Living With Roommates Who Have A Different Political Opinion
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Politics and Activism

The Politics Of 2020 In My Ultra-Catholic Dorm Has Me On Edge And I'm Done With It

I am so done. So done.

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Sunset pictured behind entrance to the church that is connected to Newman Hall, the Catholic dorm that is discussed in this article.
Clare Regelbrugge

I have never been so anxious in my life.

Apparently, it's not enough to be upset about the current situation of our country. The election is almost here away and things have never been as tense as they are now.

But some part of me thought that I would be exempt from all the debates and uncomfortable situations that many people have to deal with on the daily. I have always considered my dorm to be like a retreat from the real world. At home, I was always aware of the news because my grandma was always trying to keep me aware of what is happening in the world. She always said that being cognizant was important.

Last year, I didn't have cable, and the only way I would get my news was through social media, which barely skimmed the surface of what was happening in the world. In all honesty, it was kind of nice being away from the negativity that comes with current events. The world isn't the happiest of places.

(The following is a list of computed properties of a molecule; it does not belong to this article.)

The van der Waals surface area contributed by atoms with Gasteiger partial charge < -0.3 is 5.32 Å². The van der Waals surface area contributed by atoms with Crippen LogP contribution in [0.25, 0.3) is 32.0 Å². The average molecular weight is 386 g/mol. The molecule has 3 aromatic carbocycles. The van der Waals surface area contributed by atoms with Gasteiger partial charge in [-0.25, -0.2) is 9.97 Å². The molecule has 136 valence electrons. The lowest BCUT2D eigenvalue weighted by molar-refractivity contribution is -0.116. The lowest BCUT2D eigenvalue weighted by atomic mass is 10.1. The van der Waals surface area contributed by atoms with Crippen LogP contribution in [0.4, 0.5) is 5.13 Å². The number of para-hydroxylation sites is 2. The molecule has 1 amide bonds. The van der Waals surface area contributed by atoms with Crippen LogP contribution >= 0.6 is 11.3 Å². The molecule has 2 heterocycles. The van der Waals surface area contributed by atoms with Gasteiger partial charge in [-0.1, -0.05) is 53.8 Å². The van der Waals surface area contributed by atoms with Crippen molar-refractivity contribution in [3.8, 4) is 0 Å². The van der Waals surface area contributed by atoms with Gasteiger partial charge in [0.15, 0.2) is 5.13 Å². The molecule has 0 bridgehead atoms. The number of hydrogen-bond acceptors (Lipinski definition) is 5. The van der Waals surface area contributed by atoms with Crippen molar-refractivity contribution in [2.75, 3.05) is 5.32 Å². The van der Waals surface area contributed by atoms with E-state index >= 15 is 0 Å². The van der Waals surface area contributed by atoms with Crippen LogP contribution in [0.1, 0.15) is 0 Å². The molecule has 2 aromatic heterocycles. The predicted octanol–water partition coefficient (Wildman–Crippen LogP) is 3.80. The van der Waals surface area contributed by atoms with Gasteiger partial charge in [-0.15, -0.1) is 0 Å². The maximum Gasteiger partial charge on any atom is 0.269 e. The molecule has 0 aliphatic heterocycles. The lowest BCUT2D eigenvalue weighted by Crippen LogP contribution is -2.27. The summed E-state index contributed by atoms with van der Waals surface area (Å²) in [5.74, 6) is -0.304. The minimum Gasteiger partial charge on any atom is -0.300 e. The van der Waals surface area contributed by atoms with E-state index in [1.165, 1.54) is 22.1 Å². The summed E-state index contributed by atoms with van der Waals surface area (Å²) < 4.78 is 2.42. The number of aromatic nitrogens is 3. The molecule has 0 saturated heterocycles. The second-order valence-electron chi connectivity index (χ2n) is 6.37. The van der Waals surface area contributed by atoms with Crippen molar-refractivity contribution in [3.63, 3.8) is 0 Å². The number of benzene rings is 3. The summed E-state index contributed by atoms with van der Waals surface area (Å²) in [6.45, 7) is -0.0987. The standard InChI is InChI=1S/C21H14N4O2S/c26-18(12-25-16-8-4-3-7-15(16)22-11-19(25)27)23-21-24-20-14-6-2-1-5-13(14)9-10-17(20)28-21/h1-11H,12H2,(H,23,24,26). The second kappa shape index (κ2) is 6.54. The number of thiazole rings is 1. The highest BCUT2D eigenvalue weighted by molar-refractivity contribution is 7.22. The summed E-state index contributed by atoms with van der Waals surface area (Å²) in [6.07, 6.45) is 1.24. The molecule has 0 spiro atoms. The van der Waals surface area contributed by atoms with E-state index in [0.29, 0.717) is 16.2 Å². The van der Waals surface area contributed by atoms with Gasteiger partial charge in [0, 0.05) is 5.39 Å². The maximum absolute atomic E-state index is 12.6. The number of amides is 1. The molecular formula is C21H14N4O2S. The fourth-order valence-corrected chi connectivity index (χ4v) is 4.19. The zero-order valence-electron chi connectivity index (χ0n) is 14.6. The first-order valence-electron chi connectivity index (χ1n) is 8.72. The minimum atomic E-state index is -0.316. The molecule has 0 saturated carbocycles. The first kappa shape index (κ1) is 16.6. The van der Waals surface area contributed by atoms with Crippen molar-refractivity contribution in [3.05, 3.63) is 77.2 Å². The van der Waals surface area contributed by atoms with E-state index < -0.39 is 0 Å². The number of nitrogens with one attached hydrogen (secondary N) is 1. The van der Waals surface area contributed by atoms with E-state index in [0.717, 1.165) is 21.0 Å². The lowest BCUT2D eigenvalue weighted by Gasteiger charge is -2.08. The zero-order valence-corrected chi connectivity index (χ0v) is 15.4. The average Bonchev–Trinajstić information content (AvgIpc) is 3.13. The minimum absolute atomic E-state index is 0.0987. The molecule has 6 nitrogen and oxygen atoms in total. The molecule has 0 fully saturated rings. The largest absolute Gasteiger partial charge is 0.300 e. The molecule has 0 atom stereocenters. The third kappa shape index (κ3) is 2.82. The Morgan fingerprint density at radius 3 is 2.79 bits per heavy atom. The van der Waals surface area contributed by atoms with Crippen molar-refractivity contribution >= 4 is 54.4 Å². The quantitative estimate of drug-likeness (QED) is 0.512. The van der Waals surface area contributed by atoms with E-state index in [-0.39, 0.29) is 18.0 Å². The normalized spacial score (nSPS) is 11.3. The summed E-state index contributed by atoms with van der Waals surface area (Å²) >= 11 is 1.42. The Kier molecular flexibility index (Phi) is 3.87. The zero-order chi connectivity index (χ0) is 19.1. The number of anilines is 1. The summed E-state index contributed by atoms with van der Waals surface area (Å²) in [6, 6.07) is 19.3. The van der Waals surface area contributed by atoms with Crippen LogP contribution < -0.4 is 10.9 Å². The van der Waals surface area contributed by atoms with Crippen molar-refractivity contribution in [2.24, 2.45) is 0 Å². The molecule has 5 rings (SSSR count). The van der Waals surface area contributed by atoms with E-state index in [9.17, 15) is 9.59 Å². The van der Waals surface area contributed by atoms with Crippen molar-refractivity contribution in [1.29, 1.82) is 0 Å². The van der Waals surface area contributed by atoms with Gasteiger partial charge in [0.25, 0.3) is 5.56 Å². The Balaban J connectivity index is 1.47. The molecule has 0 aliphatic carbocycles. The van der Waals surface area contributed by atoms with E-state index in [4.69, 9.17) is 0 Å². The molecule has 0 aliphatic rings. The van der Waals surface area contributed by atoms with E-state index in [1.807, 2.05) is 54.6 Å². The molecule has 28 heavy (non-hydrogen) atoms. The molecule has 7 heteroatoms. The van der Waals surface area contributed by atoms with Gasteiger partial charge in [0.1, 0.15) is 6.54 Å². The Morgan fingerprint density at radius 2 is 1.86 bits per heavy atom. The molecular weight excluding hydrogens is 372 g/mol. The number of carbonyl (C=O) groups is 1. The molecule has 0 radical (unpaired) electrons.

When I came back this year, I thought that it would be somewhat similar to last year. But I was very wrong.

Quarantine had changed everyone.

I had somewhat expected that given all that had happened in the span of only a couple months (COVID-19, lockdown, nationwide unemployment, Black Lives Matter, wildfires, Trump's impeachment, etc.), there would be at least some cynicism and hostility. But the amount of antagonism that I experienced was unprecedented.

I personally do not enjoy talking about politics. I find that it always leads to disagreement and negativity and so I always try to avoid it. I used to avoid all confrontation and hide my true opinions because I was scared to be ridiculed and I knew I wasn't going to be able to hold my ground when I was questioned.

This is no longer an option.